How a Personal Loan Affects Your Credit Score
Personal loans serve a variety of purposes, from debt consolidation to home renovation. But some people are concerned about the effect on their credit score when they take out a personal loan. Do personal loans lower your credit score?
According to a new study from LendingTree, 62% of borrowers actually experience an increase in their credit score within the first month of taking out a personal loan. That seems great at first glance, but the increase does not last forever.
After 12 months, 45% of borrowers still have higher credit scores than when they took out the loan. On average though, borrowers see a 10 point decrease in their credit score one year after getting a personal loan. People with credit scores of 700 to 749 see the biggest drop, losing an average of 25 credit points. By comparison, people with scores less than 620 still see a 10-point increase after 12 months.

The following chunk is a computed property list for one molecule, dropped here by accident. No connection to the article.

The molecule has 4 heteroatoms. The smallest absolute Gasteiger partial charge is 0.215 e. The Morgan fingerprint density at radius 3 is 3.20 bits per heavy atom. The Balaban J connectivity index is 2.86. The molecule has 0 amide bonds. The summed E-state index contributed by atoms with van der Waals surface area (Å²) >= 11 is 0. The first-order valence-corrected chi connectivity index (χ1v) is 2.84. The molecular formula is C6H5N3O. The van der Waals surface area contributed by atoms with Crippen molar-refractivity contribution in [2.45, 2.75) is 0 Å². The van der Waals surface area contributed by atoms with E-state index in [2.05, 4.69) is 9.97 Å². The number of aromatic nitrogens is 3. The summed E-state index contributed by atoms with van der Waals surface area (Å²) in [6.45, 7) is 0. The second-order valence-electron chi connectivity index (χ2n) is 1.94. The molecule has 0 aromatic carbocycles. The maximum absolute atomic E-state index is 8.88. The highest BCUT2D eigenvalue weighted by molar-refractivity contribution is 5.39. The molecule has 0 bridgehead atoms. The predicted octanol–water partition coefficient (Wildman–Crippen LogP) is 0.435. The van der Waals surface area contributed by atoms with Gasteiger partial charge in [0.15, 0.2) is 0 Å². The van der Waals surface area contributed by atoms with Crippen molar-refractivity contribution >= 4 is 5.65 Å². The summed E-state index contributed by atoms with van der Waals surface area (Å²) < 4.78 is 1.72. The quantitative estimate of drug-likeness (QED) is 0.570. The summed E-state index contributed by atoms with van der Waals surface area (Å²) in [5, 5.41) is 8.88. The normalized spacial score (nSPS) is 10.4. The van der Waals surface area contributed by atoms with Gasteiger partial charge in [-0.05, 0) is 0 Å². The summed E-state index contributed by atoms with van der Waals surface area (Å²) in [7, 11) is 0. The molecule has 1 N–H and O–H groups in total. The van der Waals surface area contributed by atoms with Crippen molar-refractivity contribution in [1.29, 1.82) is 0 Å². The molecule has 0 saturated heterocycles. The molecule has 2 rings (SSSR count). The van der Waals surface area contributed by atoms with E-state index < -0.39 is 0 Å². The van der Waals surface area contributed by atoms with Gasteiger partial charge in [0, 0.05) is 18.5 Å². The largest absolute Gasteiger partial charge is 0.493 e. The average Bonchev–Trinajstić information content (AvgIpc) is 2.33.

What causes this spike, followed by decline? It may stem from the reason people get a loan in the first place. A previous study showed 39% of Americans use personal loans to consolidate debt, and 22% use it to pay off credit card debt. Thus, the initial increase in scores could be from paying down on the old debts. The eventual decline could be the result of the same financial habits that caused the need for the loan–i.e. late payments or new credit card debt.
It is also important to note that not everyone takes out a loan to pay off existing debts. Adding new debt will inevitably cause a drop in credit scores until there is enough positive repayment history to offset the debt.